A battery of ideas
The UK Business Secretary Greg Clark has announced that seven UK universities will be “leading pioneering research” into the next generation of battery technology. In a statement issued yesterday (2 October), the Department for Business said that the seven universities forming the Faraday Battery Institute are: Imperial College London; Newcastle University; University College London; University of Cambridge; University of Oxford; University of Southampton; and the University of Warwick.
The Faraday Battery Institute, with £65m from the Industrial Strategy Challenge Fund, is part of government’s £246m investment in battery technology through the Industrial Strategy.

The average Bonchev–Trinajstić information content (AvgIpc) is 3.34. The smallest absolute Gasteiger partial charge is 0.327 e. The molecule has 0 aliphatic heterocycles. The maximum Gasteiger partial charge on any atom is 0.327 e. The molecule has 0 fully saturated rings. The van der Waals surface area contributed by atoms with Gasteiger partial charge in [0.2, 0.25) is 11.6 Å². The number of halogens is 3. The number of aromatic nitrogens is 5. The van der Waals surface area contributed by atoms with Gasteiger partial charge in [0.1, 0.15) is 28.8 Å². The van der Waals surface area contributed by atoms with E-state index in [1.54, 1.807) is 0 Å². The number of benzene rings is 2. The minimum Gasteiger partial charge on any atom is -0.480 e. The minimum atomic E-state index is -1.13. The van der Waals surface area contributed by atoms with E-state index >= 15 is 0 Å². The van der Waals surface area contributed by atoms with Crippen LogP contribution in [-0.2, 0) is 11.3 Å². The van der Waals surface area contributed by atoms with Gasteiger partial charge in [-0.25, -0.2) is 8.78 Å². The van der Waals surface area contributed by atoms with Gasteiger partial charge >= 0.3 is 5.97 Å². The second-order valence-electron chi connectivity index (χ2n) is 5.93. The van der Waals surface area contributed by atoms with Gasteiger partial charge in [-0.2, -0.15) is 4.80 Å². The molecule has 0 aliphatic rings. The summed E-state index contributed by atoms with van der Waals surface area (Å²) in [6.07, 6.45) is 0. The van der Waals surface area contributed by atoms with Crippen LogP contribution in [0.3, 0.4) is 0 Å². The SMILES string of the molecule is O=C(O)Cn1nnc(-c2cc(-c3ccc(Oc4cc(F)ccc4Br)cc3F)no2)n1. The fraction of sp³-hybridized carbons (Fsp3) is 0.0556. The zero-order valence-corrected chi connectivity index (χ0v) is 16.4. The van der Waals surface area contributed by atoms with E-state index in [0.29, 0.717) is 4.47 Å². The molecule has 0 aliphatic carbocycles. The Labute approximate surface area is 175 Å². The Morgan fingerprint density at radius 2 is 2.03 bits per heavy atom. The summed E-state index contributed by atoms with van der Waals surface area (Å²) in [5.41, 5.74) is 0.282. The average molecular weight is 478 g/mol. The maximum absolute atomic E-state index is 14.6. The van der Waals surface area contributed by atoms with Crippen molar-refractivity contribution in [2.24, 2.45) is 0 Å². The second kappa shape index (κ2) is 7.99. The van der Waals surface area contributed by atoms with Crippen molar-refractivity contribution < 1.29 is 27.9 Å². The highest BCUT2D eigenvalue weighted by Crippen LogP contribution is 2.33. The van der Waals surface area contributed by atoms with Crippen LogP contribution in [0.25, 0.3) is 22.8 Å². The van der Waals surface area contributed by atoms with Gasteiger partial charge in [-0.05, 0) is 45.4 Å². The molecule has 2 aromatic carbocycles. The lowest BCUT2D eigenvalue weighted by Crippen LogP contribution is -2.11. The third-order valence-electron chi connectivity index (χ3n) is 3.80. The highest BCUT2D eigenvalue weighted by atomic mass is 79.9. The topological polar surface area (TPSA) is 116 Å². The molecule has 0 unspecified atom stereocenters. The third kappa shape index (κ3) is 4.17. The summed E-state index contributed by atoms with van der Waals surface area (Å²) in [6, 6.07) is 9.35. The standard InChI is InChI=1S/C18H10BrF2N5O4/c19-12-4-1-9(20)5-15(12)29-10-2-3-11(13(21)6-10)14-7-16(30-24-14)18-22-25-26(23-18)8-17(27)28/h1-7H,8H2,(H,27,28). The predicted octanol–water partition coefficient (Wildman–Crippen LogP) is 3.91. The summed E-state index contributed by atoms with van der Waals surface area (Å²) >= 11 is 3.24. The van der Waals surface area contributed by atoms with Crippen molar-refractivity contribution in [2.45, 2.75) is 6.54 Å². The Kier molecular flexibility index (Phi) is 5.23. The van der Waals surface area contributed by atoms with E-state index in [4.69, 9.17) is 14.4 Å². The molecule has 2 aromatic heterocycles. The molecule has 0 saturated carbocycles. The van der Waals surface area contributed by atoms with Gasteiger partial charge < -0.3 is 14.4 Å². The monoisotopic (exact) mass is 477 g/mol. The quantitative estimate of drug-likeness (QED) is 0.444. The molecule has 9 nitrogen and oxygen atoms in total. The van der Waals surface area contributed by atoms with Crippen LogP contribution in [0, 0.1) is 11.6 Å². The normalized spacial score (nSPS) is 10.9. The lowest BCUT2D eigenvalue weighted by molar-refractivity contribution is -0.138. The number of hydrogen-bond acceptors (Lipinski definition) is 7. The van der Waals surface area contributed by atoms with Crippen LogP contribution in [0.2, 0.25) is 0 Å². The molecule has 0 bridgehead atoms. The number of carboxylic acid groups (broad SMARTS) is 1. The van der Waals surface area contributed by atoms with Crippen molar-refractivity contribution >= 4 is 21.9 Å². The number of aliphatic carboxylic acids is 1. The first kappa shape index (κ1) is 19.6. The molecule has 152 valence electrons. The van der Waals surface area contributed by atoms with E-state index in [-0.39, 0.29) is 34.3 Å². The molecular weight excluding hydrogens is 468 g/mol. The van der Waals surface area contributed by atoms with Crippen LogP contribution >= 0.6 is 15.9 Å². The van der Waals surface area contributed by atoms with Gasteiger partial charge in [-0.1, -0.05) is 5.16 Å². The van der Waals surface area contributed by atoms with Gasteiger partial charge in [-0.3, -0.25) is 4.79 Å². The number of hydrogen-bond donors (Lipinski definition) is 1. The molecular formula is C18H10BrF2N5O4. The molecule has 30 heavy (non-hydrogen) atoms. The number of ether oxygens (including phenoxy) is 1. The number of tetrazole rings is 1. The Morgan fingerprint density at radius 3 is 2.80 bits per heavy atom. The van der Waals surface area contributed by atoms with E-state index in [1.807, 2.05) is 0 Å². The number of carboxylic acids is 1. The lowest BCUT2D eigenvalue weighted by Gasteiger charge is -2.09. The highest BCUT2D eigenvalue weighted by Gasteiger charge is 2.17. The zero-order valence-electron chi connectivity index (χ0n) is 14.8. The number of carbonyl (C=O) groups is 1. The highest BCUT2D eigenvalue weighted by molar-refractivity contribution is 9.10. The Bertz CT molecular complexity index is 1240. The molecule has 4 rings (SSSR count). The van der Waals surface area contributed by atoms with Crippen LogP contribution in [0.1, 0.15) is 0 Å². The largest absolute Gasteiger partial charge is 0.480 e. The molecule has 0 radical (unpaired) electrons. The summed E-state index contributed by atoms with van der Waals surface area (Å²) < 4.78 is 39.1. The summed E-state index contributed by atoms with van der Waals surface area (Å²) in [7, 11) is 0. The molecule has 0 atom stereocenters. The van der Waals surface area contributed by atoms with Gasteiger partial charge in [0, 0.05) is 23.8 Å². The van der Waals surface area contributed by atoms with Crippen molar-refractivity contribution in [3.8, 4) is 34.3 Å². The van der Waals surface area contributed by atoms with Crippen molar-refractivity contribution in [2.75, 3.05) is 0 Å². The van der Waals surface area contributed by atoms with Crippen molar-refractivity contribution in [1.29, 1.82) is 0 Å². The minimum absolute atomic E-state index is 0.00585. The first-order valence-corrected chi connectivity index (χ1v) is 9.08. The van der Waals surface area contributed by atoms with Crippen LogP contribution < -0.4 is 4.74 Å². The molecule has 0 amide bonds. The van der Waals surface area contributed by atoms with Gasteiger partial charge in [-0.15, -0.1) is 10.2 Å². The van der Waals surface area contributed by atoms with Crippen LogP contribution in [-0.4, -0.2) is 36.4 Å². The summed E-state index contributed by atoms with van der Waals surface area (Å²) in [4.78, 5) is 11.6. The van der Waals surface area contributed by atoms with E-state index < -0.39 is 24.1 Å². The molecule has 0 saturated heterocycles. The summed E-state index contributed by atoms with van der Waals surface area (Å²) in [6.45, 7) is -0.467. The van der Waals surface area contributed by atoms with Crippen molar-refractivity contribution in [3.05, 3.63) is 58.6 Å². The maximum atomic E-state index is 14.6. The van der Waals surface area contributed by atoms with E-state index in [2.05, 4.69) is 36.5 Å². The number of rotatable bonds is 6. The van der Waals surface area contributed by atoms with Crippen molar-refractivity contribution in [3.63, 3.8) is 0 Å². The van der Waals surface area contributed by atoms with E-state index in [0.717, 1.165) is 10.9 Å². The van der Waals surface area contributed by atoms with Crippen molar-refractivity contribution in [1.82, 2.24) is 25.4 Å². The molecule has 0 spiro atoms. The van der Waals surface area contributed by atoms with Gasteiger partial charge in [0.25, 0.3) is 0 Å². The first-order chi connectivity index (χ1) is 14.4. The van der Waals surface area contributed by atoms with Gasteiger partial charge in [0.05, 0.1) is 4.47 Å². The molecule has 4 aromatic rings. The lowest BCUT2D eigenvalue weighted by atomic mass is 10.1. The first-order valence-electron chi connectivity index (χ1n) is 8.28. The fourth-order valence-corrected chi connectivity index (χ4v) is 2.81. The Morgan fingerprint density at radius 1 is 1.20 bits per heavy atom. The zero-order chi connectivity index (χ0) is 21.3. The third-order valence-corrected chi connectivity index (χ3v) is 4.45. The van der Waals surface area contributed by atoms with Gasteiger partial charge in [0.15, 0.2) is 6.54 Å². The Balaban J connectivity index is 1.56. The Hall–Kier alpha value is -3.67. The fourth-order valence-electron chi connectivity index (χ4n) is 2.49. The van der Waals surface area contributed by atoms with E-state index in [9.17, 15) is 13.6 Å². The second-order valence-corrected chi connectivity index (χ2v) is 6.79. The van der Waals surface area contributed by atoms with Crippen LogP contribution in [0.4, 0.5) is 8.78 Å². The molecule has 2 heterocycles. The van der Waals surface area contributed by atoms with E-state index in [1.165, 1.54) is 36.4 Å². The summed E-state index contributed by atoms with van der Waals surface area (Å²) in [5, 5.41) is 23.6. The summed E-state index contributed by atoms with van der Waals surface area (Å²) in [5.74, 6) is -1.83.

The UK Business Secretary said: “Through the Faraday Research Challenge we are cementing our position as the ‘go-to’ destination for battery technology so we can exploit the global transition to a low carbon economy.”
In its statement regarding the Faraday Battery Institute, the Department for Business added that the UK Government will shortly unveil the winners of its first £55m Connected and Autonomous Vehicles (CAV) testing infrastructure competition.
This follows the government opening the £100m CAV test bed competition in April, inviting proposals for how to create a “cluster of excellence” in driverless car testing, along the M40 corridor between Coventry and London.